Analysis. For years, there has been speculation over who would take over Fiat Chrysler when Sergio Marchionne retired — a date set for sometime after the company reached “no net debt.”

Now, with Mr. Marchionne no longer available for health reasons (story to follow), Jeep CEO Michael Manley has been placed in charge.

Mike Manley

I have long believed Mike Manley was a natural for this position, mainly because he was in charge of the most successful of the brands — Jeep — which has a mass market, strong growth, premium pricing, and an increasing global presence. Alfa Romeo has yet to prove itself in sales, Maserati is still relatively minor (and may have plateaued), and Dodge’s growth outside North America faltered, but Jeep has gone from strength to strength.

What’s more, Manley showed that he “got” Jeep and was willing to fight for the integrity of the brand, which is key in a company with at least seven auto brands. The Renegade was, according to informal talks with people in the company, delayed for quite a while to meet off-road standards. The Cherokee passed the Rubicon test. Manley could have gotten thinly disguised station wagons on the market more quickly, but held out for more capable vehicles.

Jeep’s growth outside the United States was mainly due to the Jeep Renegade and Compass, which were both developed under Manley’s rule. So was the Cherokee, which suffered at first from engineering miscalculations, but eventually turned out to be a strong performer.

Manley has worked with “both sides” of the company, as well as the Indian development teams, and presumably the large Brazilian contingent, to make Jeep a success. That’s important to Marchionne’s “one company” vision — integrating all parts of Fiat and Chrysler together.

Unlike DaimlerChrysler, Fiat Chrysler (FCA) is meant to be one permanent unified structure; the method now appears to be that platforms and architectures are developed jointly, and then different brand groups (which you can roughly call “mass market” and “premium,” though for chassis, there’s also “Jeep”) develop their own versions off those basics. You can see that with the new four-cylinder engines, which share basic designs but might not share any actual parts.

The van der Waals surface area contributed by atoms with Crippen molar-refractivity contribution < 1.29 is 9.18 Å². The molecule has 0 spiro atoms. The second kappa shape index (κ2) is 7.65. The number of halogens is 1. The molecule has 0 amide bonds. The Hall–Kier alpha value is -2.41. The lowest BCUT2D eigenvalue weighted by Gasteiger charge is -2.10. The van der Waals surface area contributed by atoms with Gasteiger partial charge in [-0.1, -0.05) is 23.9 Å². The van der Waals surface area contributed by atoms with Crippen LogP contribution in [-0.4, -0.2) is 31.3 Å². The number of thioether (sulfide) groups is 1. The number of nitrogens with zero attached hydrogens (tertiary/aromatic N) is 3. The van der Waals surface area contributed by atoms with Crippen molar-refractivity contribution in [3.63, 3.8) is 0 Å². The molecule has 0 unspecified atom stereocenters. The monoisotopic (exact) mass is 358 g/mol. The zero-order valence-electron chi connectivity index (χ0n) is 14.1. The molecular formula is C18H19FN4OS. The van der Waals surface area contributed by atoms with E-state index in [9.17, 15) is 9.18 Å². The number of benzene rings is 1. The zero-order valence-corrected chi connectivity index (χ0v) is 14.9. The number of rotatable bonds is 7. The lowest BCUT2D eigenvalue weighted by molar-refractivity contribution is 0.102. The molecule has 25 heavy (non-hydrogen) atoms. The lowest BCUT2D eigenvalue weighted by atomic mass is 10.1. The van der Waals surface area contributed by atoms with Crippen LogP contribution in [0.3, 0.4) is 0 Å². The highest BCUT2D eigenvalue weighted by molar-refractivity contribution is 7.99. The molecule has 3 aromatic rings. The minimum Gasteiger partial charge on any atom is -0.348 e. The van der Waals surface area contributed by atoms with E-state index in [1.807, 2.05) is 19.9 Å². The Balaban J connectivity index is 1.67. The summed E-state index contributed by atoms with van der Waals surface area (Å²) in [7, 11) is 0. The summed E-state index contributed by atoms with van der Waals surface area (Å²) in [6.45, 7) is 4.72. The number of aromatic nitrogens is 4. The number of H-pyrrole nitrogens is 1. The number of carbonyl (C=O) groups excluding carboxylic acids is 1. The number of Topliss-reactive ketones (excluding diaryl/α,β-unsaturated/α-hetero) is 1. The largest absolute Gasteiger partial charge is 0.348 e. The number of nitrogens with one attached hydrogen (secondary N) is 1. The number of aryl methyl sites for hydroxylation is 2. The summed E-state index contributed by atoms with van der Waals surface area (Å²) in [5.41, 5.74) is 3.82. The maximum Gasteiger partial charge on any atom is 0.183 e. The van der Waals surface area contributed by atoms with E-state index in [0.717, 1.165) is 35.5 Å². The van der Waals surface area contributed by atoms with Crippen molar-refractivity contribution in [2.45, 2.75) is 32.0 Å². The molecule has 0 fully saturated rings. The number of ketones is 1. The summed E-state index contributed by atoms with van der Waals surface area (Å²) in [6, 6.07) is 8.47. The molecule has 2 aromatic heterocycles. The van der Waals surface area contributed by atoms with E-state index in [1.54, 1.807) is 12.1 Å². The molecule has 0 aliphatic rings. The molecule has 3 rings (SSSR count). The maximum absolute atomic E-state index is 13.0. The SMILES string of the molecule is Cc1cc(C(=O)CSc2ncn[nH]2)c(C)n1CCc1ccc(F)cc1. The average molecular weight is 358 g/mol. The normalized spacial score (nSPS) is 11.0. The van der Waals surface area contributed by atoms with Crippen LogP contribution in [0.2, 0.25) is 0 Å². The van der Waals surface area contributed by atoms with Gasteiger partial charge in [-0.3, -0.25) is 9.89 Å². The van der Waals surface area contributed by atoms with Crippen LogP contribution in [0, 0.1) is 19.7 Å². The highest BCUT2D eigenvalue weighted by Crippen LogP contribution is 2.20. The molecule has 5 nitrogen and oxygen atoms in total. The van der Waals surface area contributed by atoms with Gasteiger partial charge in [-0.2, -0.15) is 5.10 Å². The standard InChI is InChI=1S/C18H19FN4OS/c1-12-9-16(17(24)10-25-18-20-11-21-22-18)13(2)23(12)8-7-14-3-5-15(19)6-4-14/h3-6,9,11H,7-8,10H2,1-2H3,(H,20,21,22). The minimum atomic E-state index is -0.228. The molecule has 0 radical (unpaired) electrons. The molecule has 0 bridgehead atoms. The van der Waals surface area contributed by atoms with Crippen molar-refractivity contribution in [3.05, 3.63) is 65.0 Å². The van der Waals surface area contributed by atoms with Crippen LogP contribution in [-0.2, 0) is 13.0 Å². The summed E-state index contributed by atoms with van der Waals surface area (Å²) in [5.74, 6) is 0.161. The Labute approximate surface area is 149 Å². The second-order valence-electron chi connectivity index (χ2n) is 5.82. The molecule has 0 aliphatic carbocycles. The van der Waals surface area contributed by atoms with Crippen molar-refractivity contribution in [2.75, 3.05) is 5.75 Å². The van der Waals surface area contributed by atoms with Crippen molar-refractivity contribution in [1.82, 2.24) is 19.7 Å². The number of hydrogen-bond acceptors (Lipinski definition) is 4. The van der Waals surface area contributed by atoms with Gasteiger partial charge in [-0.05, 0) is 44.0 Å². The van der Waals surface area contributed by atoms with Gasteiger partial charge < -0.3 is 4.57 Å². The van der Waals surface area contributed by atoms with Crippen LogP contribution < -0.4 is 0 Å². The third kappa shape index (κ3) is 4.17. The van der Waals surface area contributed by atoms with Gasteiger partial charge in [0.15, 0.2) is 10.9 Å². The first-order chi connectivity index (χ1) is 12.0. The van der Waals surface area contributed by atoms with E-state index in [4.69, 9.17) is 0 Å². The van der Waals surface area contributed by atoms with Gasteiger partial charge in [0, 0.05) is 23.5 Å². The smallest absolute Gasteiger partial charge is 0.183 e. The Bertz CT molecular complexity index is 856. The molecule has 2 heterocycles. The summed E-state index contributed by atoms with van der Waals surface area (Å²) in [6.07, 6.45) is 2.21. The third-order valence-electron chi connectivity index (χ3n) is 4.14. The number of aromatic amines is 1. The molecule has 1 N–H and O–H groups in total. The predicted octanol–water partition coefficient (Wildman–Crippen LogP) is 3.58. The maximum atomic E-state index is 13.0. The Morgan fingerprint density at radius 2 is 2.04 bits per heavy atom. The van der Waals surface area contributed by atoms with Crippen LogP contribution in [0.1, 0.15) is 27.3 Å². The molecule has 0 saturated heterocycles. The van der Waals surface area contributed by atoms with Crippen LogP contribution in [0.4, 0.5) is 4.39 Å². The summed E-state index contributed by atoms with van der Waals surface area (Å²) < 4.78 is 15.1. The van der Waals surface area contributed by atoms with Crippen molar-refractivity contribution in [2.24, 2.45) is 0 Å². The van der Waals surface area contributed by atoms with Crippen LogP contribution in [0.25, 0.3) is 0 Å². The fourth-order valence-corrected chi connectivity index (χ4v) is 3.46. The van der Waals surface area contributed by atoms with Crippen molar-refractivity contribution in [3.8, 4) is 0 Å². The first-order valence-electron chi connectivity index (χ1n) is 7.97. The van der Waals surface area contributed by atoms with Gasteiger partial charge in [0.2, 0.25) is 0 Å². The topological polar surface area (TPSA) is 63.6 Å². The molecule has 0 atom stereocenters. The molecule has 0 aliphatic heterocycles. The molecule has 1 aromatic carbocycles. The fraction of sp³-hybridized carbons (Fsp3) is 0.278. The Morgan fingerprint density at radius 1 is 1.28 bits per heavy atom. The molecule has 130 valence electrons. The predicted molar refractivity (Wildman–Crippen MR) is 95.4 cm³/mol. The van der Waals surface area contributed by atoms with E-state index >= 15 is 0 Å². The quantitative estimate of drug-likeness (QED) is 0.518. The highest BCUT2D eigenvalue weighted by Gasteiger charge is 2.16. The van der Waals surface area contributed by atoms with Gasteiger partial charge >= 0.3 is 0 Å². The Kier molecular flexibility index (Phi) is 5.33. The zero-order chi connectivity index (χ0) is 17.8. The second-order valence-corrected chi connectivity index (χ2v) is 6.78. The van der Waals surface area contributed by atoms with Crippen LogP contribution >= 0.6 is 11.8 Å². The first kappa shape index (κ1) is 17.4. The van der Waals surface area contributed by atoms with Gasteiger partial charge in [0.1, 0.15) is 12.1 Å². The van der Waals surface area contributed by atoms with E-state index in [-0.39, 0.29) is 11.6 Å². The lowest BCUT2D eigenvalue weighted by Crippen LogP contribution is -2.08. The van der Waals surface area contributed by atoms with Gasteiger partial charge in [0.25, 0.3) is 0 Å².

A large part of the rationale for Mike Manley, and what sets him apart from Dodge’s Tim Kuniskis, or Bob Lees, who has done wonders in powertrain, or Pietro Gorlier, the urbane and extra-civil leader of Mopar, is that he is not from the United States or Italy. Manley is British, and can be considered outside both of the largest Fiat Chrysler nations.  By choosing Manley, Marchionne did not show favor to the USA or to Italy. That pushes forward the “one company” message and hopefully brings it another step closer to permanent reality.

As for what Manley will do with FCA, chances are likely he will continue the current pattern. As soon as he took over Jeep, he insisted that the existing Compass gain a Trail Rated version. He himself told me in 2012 that Trail Rating essentially meant being best in class — from our interview at Allpar :
...for each segment, we have a series of measurements, processes, and standards that we know our Jeeps have to meet on the Trail-Rated end, so we can be comfortable that we are true to what Jeep means.

That changes by segment. Wrangler, for example, has a much tougher series of measures than Compass. So in each segment, our aim is to have the most capable vehicle in that segment.

That doesn’t just apply to the Trail Rated models:
We have capability standards for all of our vehicles – capability, safety, starting standards for every single vehicle in the range. But we know that at the upper end of capability, our customers look for the trail-rated. We make sure that those vehicles are capable of being Trail-Rated...

[Having Trail Rated versions of each vehicle is] very important to us, because that’s DNA that traces our history all the way back to Wrangler as to be in each of our vehicles. Now there are different levels of capabilities, but our aim is in the segment that those vehicles play in that we will offer a model that is the most capable, and that model will be trail-rated and the only way to be trail-rated is to meet the rigorous standards that we have.
Manley himself told me that he was guided by customer demands in making changes to the Compass when he took over, and insiders have agreed that he listens to the voice of the customer more than most industry executives. That bodes well for a future when, as Sergio Marchionne frequently noted, the strength of a brand will be all-important and “low-cost” strategies don’t work as well.